David A. Riley: Steve, you’ve been prominent in the swords and sorcery genre for some time now, not only as a writer but as editor and publisher with your own imprint Carnelian Press, through which you brought out two fanzines, The Hyborian Gazette and Twilight Echoes – Tales of Swords & Dark Magic. Which came first, the writing or the publishing, and can you give us a rundown on your career so far?
DAR: Which other writers have been the biggest influences on your own sword and sorcery stories?
SD: Ok, I’ll come clean. I’m influenced by all of them! Even the bad ones! Why not? Sometimes it’s just a mesh of everything and nothing. Even other genres!
DAR: Like many sword and sorcery writers your stories have a number of continuing characters, like Bohun of Damzullah. Do you think this is an important feature and something readers prefer?
SD: For me, it’s a fun thing to do and those who like the Bohun stories enjoy reading them. There’s just something fun about the serial format, following a character on a journey through a pre-classical world, exploring strange cities and hostile landscapes.
SD: I’m actually writing a short s-&-s novel at the moment. I’ve never quite got why people think they’re not common. There are literally hundreds. I could do you a top ten list of my favourites right now! The only reason sword & sorcery was written in shorter formats was because they initially started in the pulps which catered for the short-story market. But even then there were exceptions. A. Merritt’s The Ship of Ishtar, for instance, was published in 1924 and Poul Anderson’s The Broken Sword came out in 1954. There have been thousands of sword-&-sorcery novels since the ‘60s. Michael Moorcock wrote a fair few— The Eternal Champion, the Elric, Corum and Hawkmoon books. So did L. Sprague de Camp. Lin Carter did a series or two as did John Jakes and Gardner F. Fox. Then there were Karl Edward Wagner’s Kane novels, David C. Smith’s Oron, James Silke’s Death Dealer series…
DAR: Do you ever worry what constitutes a true sword and sorcery story or are you flexible in your attitude to the genre? Some people seem highly interested in laying down rules and lists of what’s needed to qualify as such. Does this bother you at all?
DAR: Print on demand and the increase in indie publishers has obviously had a big impact on the genre in recent years, with magazines like Savage Realms Monthly and the increased number of anthologies that seem to pop up with impressive frequency at the moment, as, of course, have online magazines such as Swords & Sorcery Monthly, not to mention eBooks – and, more recently, audio as well. Do you sometimes fear we could face an eventual glut of the market and that today’s apparent popularity might result in tomorrow’s boredom?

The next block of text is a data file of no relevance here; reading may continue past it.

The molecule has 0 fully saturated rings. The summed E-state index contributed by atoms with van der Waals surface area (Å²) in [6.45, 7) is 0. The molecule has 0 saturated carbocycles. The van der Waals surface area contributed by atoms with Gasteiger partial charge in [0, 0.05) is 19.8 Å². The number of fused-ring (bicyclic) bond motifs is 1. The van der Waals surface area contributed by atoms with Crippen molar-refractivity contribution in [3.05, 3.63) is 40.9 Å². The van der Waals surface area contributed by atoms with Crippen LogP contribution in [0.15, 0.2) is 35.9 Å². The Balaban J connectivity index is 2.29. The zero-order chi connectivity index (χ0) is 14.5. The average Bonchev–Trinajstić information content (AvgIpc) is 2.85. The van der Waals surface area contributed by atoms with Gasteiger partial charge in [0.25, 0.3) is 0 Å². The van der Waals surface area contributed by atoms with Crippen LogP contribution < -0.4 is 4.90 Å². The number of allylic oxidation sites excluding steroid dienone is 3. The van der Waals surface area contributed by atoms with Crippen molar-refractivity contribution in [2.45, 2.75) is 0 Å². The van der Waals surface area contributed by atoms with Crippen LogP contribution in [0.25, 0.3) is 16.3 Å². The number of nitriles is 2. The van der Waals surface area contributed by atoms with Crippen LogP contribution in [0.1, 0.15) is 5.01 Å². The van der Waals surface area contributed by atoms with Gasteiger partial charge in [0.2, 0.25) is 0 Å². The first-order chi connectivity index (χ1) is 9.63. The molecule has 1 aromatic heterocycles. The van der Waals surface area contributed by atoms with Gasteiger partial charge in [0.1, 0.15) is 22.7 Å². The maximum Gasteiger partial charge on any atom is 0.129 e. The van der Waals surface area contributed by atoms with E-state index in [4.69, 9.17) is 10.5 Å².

SD: Absolutely. It will happen, and go the same way the whole Cthulhu obsession did a few years ago. But as Lovecraft himself once wrote— ‘That is not dead which can eternal lie…’
DR: Where do you see the genre going next? Do you expect to see it shrink once more or, because of the proliferation of POD and indie presses, do you see it soldiering on? After all, without a reliance on the big publishers anymore, so long as there is a substantial enough core of fans out there to keep the genre alive, it will remain so. If so, who will be the next giants as such in the genre. In its golden age there were the likes of Robert E. Howard and Clark Ashton Smith, followed by Henry Kuttner, Fritz Leiber, C. L. Moore, Michael Moorcock and a handful of others. Who do you see as today’s? Or is there instead a vast proliferation of names too numerous to mention?
SD: So long as the stories are good and the writers, editors and publishers are true to their craft there will always be readers. Those that will make a name for themselves in the genre will be those that can also write beyond it. All the writers you just mentioned are known for other things. Believe it or not, Howard’s biggest success in his lifetime were his humuorous western stories featuring Breckenridge Elkins—which everyone should read by the way. Kuttner was a diverse hand who worked in SF, horror and fantasy. Leiber won the Hugo Award for The Big Time and wrote critically acclaimed horror like Conjure Wife and A Spectre is Haunting Texas. Moorcock edited New Worlds and wrote The Dancers at the End of Time, A Cure for Cancer and Gloriana. A genre is only as healthy as the stimulus behind it.
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